In an era of record lows for buy-to-let mortgages, with some rates fixed at as little as 2.4 per cent, and continuing strong demand from tenants, many people are choosing to invest their money in bricks and mortar.
Around 10 million people now live in homes rented from private landlords - double the figure for 2000 - making investing in rental property seem like a very attractive option. The number of buy-to-let mortgages has nearly doubled in the last seven years, with rental yields consistently beating inflation. Annuity rates, on the other hand, have dropped to record lows, and savings pay a pittance.
Now is the opportune time to break into the market, before property prices escalate. With interest rates on banks and building society deposits remaining low, it’s not unrealistic to expect an income stream of 6 to 7 per cent.
However, that doesn’t necessarily mean that investing in a buy-to-let property is the right choice for you. It is important to always understand an investment before ploughing money into. Unlike many other investments, property is familiar to us all, and this can lure people into a false sense of security when it comes to understanding how this complex process must function in order to be profitable.
Here at HomeLet, we always recommend you do your homework before making any significant investments, and ensure that you’re aware of all of the pros and cons. To help you to make an informed decision, we’ve highlighted some of them below…
The Arguments For
* Lending rates | Mortgage rates are currently at an all-time low, with two-year fixed-rate buy-to-let mortgages available from just 3.69%. This makes it much easier to negotiate a rent which will fully cover your mortgage repayments. Unlike the residential market, plenty of interest-only mortgages are still available too, and these can lower monthly repayments even further.
* Demand for property | At the moment, demand for rental homes is high in many areas. Many aspiring buyers find that they’re unable to get onto the property ladder and are forced to recourse to renting instead. This demand has helped to keep rental yields consistently high.
* Long term investment | For those who are looking to invest, property tends to be a safe option. Although property values rise and fall over time, they tend to increase as the years pass, meaning that rental homes can provide you with a long-term means of making money, and a high-value asset should you want to release the equity in the future.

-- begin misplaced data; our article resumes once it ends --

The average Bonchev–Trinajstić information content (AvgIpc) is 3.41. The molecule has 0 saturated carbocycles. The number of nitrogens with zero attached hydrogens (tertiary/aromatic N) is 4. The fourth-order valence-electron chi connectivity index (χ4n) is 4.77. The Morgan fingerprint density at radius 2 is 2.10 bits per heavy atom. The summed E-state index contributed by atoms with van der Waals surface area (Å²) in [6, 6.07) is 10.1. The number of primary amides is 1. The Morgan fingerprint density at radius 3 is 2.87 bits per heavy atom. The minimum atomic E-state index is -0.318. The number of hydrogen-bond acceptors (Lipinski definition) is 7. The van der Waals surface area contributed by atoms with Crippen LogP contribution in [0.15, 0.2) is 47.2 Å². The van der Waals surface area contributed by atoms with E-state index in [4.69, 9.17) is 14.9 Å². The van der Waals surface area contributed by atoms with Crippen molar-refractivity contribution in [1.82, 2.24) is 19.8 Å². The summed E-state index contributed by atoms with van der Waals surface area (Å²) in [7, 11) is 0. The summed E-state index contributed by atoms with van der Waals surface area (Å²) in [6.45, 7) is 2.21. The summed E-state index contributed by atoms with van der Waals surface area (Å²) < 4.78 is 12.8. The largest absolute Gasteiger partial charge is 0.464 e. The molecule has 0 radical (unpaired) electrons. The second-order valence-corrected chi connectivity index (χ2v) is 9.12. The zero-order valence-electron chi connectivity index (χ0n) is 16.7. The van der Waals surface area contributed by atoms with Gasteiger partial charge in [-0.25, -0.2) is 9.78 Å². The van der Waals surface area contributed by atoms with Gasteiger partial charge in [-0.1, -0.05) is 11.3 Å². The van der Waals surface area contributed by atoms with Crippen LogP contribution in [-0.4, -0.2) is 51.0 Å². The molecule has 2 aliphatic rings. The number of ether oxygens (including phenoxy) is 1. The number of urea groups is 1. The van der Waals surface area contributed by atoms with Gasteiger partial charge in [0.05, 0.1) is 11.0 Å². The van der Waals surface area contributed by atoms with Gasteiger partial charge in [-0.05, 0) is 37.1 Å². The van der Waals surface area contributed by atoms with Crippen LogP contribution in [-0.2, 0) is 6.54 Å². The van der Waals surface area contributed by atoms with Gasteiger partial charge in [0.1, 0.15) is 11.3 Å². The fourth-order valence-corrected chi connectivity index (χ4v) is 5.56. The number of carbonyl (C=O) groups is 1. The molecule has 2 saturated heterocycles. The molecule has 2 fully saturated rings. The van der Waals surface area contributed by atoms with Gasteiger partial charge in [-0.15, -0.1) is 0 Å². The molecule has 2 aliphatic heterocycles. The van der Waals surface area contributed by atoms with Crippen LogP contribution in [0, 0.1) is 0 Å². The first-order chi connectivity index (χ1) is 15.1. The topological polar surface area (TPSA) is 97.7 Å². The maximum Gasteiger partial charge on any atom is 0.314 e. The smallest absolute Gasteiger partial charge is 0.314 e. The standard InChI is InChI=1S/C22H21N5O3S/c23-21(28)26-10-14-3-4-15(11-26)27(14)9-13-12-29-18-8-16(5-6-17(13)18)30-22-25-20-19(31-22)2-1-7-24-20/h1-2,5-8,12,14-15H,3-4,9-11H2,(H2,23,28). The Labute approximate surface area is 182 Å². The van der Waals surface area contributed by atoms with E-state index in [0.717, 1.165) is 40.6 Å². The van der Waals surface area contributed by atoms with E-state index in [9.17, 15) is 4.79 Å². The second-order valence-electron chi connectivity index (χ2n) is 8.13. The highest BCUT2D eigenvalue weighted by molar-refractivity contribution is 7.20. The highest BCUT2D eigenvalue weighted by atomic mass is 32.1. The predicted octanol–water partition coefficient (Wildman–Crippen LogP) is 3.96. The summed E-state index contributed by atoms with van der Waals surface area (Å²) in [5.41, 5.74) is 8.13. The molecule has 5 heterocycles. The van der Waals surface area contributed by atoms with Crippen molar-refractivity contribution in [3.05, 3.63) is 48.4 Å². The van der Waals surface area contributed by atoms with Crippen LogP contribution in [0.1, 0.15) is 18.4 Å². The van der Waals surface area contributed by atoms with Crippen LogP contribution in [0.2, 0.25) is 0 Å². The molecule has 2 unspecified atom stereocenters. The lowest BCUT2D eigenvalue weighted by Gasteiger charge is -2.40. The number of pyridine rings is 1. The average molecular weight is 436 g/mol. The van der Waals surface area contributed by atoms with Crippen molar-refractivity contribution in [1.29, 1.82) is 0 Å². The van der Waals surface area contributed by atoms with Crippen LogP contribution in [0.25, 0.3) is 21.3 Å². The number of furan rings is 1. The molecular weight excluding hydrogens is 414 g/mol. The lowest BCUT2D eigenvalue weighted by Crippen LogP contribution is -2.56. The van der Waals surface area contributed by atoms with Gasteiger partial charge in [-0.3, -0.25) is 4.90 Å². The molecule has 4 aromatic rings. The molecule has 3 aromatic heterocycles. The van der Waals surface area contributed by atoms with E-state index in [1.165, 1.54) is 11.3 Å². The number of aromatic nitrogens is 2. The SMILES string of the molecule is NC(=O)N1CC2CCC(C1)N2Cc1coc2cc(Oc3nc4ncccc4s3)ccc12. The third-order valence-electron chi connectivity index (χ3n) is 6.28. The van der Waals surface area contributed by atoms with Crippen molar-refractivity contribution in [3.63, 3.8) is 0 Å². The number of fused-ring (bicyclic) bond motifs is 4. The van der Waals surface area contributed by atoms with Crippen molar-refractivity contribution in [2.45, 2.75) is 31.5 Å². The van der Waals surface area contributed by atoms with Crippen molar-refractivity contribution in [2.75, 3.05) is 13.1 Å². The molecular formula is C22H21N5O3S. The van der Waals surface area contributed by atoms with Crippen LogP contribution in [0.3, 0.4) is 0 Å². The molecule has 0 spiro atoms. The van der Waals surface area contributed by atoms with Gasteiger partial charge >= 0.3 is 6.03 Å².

The Arguments Against
However, as enticing as those manifold advantages are, don’t fall into the trap of viewing property investment as a safe, simple way to make money. When people do this, they tend to forget about the scale of the risks, but they’re not to be taken lightly…
* Geared investment | You’ll be required to take out a very large loan that accrues interest to buy something that costs money to maintain (you’ll need to pay insurance and maintenance costs as a bare minimum) and offers an uncertain income stream (the property may not be let for the duration of your ownership).
* Asset liquidity | If you need the capital at some point in the future, it’s locked into the home and can take a long time to release.
* Tax and regulation | The money you invest is all taxable. Rent is taxed at the same level as income, and any increase in the value of the property by the time you sell it will fall under capital gains, meaning that up to 28 per cent of the profit could be taken from you.
So where does this leave would-be landlords? What would we advise them to do? Here at HomeLet, we believe that it all comes down to your personal circumstances and the amount of time you’re willing to expend researching your investment. Thousands of people across the country have successfully invested in property and enjoy a good return on their investment, but the same is not true of every investor. Provided that you take your time and do your research, you too can enjoy letting success, but a large amount of effort on your behalf is absolutely vital, and property investment is not for the faint of heart.